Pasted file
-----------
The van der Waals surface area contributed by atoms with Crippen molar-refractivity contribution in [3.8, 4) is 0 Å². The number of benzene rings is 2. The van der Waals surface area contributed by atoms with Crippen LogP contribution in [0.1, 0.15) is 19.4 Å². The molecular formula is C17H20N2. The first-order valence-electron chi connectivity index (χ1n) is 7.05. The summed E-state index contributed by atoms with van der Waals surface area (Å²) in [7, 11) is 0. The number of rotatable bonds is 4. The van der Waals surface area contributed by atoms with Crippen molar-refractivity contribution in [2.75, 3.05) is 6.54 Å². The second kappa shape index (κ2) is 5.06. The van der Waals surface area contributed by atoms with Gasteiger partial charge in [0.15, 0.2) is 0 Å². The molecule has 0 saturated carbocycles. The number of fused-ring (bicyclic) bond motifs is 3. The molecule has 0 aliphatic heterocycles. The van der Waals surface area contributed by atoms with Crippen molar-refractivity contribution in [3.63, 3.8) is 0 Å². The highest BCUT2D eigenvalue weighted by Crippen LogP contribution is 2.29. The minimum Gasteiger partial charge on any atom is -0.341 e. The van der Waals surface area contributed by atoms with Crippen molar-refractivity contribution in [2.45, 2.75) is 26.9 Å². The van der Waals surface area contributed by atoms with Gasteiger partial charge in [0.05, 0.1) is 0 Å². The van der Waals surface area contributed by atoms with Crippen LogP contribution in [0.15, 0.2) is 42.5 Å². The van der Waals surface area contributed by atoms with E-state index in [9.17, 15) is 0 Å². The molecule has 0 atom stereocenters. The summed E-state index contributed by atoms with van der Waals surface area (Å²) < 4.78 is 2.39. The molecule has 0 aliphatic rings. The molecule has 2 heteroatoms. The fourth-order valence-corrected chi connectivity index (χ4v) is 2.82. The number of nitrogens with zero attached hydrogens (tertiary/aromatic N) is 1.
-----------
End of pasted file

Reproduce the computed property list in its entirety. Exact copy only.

The van der Waals surface area contributed by atoms with Crippen molar-refractivity contribution in [3.8, 4) is 0 Å². The number of benzene rings is 2. The van der Waals surface area contributed by atoms with Crippen LogP contribution in [0.1, 0.15) is 19.4 Å². The molecular formula is C17H20N2. The first-order valence-electron chi connectivity index (χ1n) is 7.05. The summed E-state index contributed by atoms with van der Waals surface area (Å²) in [7, 11) is 0. The number of rotatable bonds is 4. The van der Waals surface area contributed by atoms with Crippen molar-refractivity contribution in [2.75, 3.05) is 6.54 Å². The second kappa shape index (κ2) is 5.06. The van der Waals surface area contributed by atoms with Gasteiger partial charge in [0.15, 0.2) is 0 Å². The molecule has 0 saturated carbocycles. The number of fused-ring (bicyclic) bond motifs is 3. The molecule has 0 aliphatic heterocycles. The van der Waals surface area contributed by atoms with Crippen molar-refractivity contribution in [3.63, 3.8) is 0 Å². The highest BCUT2D eigenvalue weighted by Crippen LogP contribution is 2.29. The minimum Gasteiger partial charge on any atom is -0.341 e. The van der Waals surface area contributed by atoms with Crippen molar-refractivity contribution in [2.45, 2.75) is 26.9 Å². The van der Waals surface area contributed by atoms with Gasteiger partial charge in [0.05, 0.1) is 0 Å². The van der Waals surface area contributed by atoms with Crippen LogP contribution in [0.15, 0.2) is 42.5 Å². The van der Waals surface area contributed by atoms with E-state index in [9.17, 15) is 0 Å². The molecule has 0 atom stereocenters. The summed E-state index contributed by atoms with van der Waals surface area (Å²) < 4.78 is 2.39. The molecule has 0 aliphatic rings. The molecule has 2 heteroatoms. The fourth-order valence-corrected chi connectivity index (χ4v) is 2.82. The number of nitrogens with zero attached hydrogens (tertiary/aromatic N) is 1.